Since he comes from Biblao, a city in northern Spain which experienced terrorist violence resulting from the ETA separatist movement, he has always had a special sympathy for victims of terrorism. As a result, he asked to serve one of the groups most struck by the ETA terrorist organization: the Guardia Civil (Spanish national military police).

And so, after participating in missions in Bosnia and Kosovo in 1997 and 2000, respectively, in July of 2001 he was assigned to the Command Station of the Guardia Civil in the Inchaurrondo neighborhood of San Sebastián, on the northern coast of Spain. There, as often happens in these cases, children were the ones who suffered most as a consequence of terrorism. As a result, his work centered on them. He organized trips, workshops and group activities. Although he himself did not realize it, that assignment was the beginning of a great change in his life.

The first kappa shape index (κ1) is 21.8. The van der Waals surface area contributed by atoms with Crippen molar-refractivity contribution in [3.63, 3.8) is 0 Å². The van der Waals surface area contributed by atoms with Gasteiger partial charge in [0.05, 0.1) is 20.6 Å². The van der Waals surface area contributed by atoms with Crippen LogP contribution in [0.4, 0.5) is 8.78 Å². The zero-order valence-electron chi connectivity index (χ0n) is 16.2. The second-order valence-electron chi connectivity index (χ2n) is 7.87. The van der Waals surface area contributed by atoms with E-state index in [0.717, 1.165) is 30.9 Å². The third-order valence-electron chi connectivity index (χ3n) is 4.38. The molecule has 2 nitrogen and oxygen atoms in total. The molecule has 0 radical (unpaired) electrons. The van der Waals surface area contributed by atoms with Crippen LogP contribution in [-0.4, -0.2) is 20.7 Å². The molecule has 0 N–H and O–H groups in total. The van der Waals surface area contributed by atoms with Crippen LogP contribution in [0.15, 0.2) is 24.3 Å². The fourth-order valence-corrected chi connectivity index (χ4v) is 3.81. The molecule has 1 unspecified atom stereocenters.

One day, Fr. Ignacio received a donation equivalent to more than $20,000 US dollars. In principle, it was to be used to buy toys for the children of the military police he was working with. Reflecting on what to do with that money, he concluded that what those children needed wasn’t toys.

He could use the money to help other children in greater need. He thought about countries like Africa or Asia, but settled on San Salvador (the capital of El Salvador), where he traveled in 2002 to help the Daughters of Charity, who take care of single mothers with children suffering from hunger. At that time, fifty children were dying each day from lack of nourishment. The money would be used to buy food for those little ones.

On this trip, his life was turned upside-down.

A vision of a child whom he later met

"In the midst of that horrible situation, one night I couldn’t sleep. I felt terrible, and was asking myself what I could do. I got up and began to write as a sort of catharsis to try to rationalize that situation.

"Suddenly, the image of a 14-year-old boy came into my head very powerfully. He was wearing a jersey of the Real Madrid soccer team and he had a strange posture; later, I learned that half of his body was paralyzed by a disease.

"The next day, I told one of the sisters what had happened, and when I described the child, she froze in shock. She sent me to Mother Rosa, a sister who had barely three months left to live due to cancer. I told her everything. I said that it was as if God were calling me.